Discourse and power are related subjects. According to Iara Lessa’s summary of French social theorist Michel Foucault’s original definition, “discourse” primarily refers to “systems of thoughts composed of ideas, attitudes, courses of action, beliefs, and practices that systematically construct the subjects and the worlds of which they speak.” Therefore, the basic premise of discourse theory claims that the ways we think and talk about a subject influence and reflect the ways we act in relation to that subject. This also applies to the behaviors of a country, such as a rising China in contemporary world system. To control the narrative, then, is the first step to controlling the situation.
In the context of China’s ongoing emergence and its pursuit of more comprehensive involvement in world affairs, power over international discourse has been described as an increasingly important part of its overall soft power, especially as China has to face what it deems “containment, suppression, and attack from the mighty Western discourse.” In Zhang Guozuo’s view, international discourse power specifically refers to the weight and influence of a country’s propositions on the international stage and at various diplomatic occasions. Though a high-profile catchword in Chinese media and academia for over a decade, it was not until the Sixth Plenary Session of the 17th Central Committee meeting in 2011 that the Chinese government officially stressed the importance of strengthening China’s international discourse power.
For any ascending great power, it is quite normal and also necessary to secure and increase its status and influence in international community, and “discourse power” is a desirable means through which to realize multiple economic and political goals. In the still largely Western-dominated world politics and the U.S.-led “rules-based international order,” China believes that its endeavor to upgrade its international discourse power does not necessarily bring a real and direct challenge.
Nevertheless, given the diversity and complexity of world politics, China faces at least five challenges in its campaign for international discourse power, all of which are the major issues that may obstruct what China seeks.
First, there is the notion of an “original sin” inherent in a rising China. This preconceived bias views China’s rise as a heterodoxy that naturally brings uncertainty and instability to the Western-dominated system, and tends to despise the prevailing values in the West. It is in view of this, China must seek, and actually has been seeking, more commonalities, for example by providing more international public goods, in its international activities. For China, the ultimate truth may disprove the “original sin” theory.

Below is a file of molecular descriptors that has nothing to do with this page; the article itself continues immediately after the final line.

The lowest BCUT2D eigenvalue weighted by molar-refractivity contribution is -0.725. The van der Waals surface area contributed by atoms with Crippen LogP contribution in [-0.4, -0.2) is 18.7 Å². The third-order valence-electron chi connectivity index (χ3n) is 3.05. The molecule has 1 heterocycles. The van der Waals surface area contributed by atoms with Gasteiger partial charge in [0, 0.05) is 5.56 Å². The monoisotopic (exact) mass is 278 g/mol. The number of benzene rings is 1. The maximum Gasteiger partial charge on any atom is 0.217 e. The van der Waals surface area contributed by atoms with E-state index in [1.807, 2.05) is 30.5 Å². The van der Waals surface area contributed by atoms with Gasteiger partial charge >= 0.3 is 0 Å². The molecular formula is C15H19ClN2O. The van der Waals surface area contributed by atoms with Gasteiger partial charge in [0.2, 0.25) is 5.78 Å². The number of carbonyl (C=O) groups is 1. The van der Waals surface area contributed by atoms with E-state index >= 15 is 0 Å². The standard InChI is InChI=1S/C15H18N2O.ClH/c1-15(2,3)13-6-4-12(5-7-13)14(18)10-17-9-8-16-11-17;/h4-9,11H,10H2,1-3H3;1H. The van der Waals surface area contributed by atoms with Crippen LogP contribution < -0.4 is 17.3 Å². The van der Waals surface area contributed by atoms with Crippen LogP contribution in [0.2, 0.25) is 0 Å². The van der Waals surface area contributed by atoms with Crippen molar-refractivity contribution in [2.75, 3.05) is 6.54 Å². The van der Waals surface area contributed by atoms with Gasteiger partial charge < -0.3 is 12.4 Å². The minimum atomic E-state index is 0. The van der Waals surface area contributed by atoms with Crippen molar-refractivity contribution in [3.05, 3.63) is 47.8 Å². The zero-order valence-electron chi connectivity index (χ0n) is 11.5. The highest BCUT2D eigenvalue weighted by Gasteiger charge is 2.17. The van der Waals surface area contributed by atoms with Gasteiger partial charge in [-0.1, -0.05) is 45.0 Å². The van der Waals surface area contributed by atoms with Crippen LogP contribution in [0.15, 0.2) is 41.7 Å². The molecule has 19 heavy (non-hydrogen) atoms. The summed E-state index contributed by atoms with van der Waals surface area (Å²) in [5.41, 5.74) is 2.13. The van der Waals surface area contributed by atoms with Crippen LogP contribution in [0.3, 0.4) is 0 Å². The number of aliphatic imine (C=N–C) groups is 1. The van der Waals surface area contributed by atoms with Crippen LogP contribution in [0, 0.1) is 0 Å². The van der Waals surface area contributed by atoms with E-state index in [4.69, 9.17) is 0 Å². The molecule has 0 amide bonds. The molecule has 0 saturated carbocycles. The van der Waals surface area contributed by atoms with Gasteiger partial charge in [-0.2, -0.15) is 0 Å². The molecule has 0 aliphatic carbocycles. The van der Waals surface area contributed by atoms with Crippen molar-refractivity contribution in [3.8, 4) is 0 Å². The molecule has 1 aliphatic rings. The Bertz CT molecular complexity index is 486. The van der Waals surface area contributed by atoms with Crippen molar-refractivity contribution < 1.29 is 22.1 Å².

Second, there is the emphasis on the “rules-based” system. The United States has repeatedly accused China of being a bad actor, for example, in respect to the East and South China Seas disputes, by restating the importance of “rules-based international order.” Of course, this order was built under the absolute and supreme leadership of the United States after World War II. The fact is that the currently prevailing rule-based order has been very exclusive and dominated by the U.S. values and beliefs. This exclusiveness is exactly what China should be trying to rebut in its international discourse campaign, but it will be an uphill battle.
Third, there is the phenomenon I have called “missing the forest for the trees.” Although China has made great achievements in many socioeconomic aspects, reports in Western media sometimes still pinpoint individual stories and intentionally enlarge them to comment on China as a country. This is particularly true with regards to contradictory views on human right issues between the West and China. When it comes to human rights discourse, the West views and values individual stories, sometimes for political considerations, while China so far has been giving much attention to its grand national progress and achievements, shown in reports and numbers. The different narrative strategies pose an obstacle for China to promote its viewpoint on the world stage.
Fourth, there is the challenge of “the small bullying the big.” In world politics, a big state may bully small ones by taking advantage of its greater size and capability. But the reverse can also be true — small states taking advantage of their relative weakness because a reaction from the big power would spark international condemnation. For example, in the South China Sea, several smaller parties in the disputes have incrementally solidified their occupations of disputed islands and rocks, while China remained relatively more self-restrained. As China seeks to continue its rise, complex reactions from not only major powers but also smaller neighbors should on close to the top of its diplomatic agenda.
Last but not least, there is the danger of too much praise. Overconfidence could obstruct China’s true and clear vision of its own status and image, particularly at a time when the United States is believed to be relatively declining and may start to “retreat,” at least partially, from the global arena where it used to hold unchallenged leadership. The truth is that the United States still seeks to secure its leadership, though slightly different strategies and tactics might be applied going forward. China should clearly understand the relationship between its rising capabilities and the proper responsibilities as a still ascending great power.